for spreading knowledge to the farm and the home”… and…”…local leaders and club members as well, realize that winning a prize is not the primary purpose of club work, but that the true value lies in learning better practices in agriculture and homemaking.” Today the Fair is predominantly young people participating in 4-H or the Future Farmers of America, which became strongly involved in 1929. This is far different from the adult activity held in Laramie in 1901, when about 500 adults attended. One of the special early features of the State Fair was the State Spelling Contest. Nearly every county had its representatives, and the Wyoming State Tribune offered “prizes in the sum of $100” for the contest, which was under the supervision of the State Educational Department. Rodeo has become one of the strong features of the Fair, with such wild and wooly participants as Mabel Strickland and Prairie Rose, and incredible acts such Continued on page 17

Page 12............................................................................Shop. Eat. Play. Stay. Wyoming


2014 Wyoming State Fair

Aug. 10-17

2014

www.wystatefair.com Page 13............................................................................Shop. Eat. Play. Stay. Wyoming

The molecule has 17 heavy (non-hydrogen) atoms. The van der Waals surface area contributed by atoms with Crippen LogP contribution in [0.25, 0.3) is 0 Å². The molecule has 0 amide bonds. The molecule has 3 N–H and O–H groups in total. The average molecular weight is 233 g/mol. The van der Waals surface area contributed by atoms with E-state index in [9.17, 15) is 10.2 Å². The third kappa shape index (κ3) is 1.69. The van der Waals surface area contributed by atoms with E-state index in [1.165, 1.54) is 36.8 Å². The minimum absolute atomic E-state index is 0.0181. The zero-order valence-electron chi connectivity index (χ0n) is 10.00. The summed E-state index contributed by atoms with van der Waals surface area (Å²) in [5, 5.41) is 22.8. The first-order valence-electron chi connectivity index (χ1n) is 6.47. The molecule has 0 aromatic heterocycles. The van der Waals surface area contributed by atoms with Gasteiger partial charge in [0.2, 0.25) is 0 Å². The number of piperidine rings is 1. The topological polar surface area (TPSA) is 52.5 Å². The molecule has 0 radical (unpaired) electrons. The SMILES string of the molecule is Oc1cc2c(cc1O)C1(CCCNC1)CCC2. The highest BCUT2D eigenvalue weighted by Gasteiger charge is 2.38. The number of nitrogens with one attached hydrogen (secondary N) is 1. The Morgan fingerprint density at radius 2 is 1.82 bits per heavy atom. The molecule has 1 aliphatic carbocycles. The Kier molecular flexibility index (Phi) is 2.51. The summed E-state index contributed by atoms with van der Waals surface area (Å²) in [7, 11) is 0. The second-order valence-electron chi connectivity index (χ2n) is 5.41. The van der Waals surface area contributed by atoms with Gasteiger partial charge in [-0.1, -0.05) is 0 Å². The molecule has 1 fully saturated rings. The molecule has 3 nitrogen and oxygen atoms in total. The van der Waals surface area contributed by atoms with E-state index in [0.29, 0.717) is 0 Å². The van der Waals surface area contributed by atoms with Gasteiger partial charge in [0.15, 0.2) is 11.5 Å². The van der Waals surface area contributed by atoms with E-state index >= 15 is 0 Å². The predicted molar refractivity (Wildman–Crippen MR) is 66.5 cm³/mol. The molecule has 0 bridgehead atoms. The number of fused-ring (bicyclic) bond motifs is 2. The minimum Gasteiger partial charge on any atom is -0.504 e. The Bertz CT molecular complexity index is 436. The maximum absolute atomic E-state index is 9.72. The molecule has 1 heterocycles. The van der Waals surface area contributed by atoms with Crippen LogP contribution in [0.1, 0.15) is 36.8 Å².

Page 14............................................................................Shop. Eat. Play. Stay. Wyoming


5 ways to protect your child in flu season

play dates or postponing birthday parties. If possible, ask teachers to keep desks in the classroom separated By Dr. Jennifer Shu, Special to CNN rather than pushing them together to form larger tables. To help prevent your child from Keep sick children in their own having to seek care for influenza or room, or if the rest of the fama similar illness, here are some tips ily is already sick, “quarantine” to keep in mind: children without symptoms to 1. Make sure your child gets this keep them away from the flu season’s flu vaccine. virus. If flu is hitting your comWhile the vaccine cannot community hard, consider avoiding pletely prevent children from getlarge crowds (such as going to ting the flu (it’s about 62% effective, movies or out to dinner) until according to the latest numbers things settle down. from the Centers for Disease Con3. Keep hands and shared obtrol and Prevention), it can shorten jects/surfaces clean. This is the the illness if they do get sick and keep most important time of year for hand-washing. Teach symptoms milder. kids to their wash hands for at least 20 seconds -- or Flu shot myths addressed 2. Practice good cough etiquette and social distanc- about the time it takes to sing the “Happy Birthday” ing. Flu germs can spread up to 6 feet through coughs song. and sneezes, so teach children to cover their mouth Flu viruses can live up to 8 hours on surfaces, so try to remove germs from toys, handles, counters, tables, and nose with a tissue and to throw away the tissue. phones, TV remotes, etc. using hot soapy water or a • Make sure to clean their hands afterward! cleaning product that removes influenza. The EPA has • What you need to know about the flu a list of disinfectants that are effective against the flu. • Family grieves for teen killed by flu 4. Stay healthy. The usual good health practices still • How to avoid catching the flu apply during cold and flu season; good nutrition, • Dealing with and preventing the flu Continued on page 16 Also, keep your kids home if they are sick (and discourage sick kids from visiting). This may mean canceling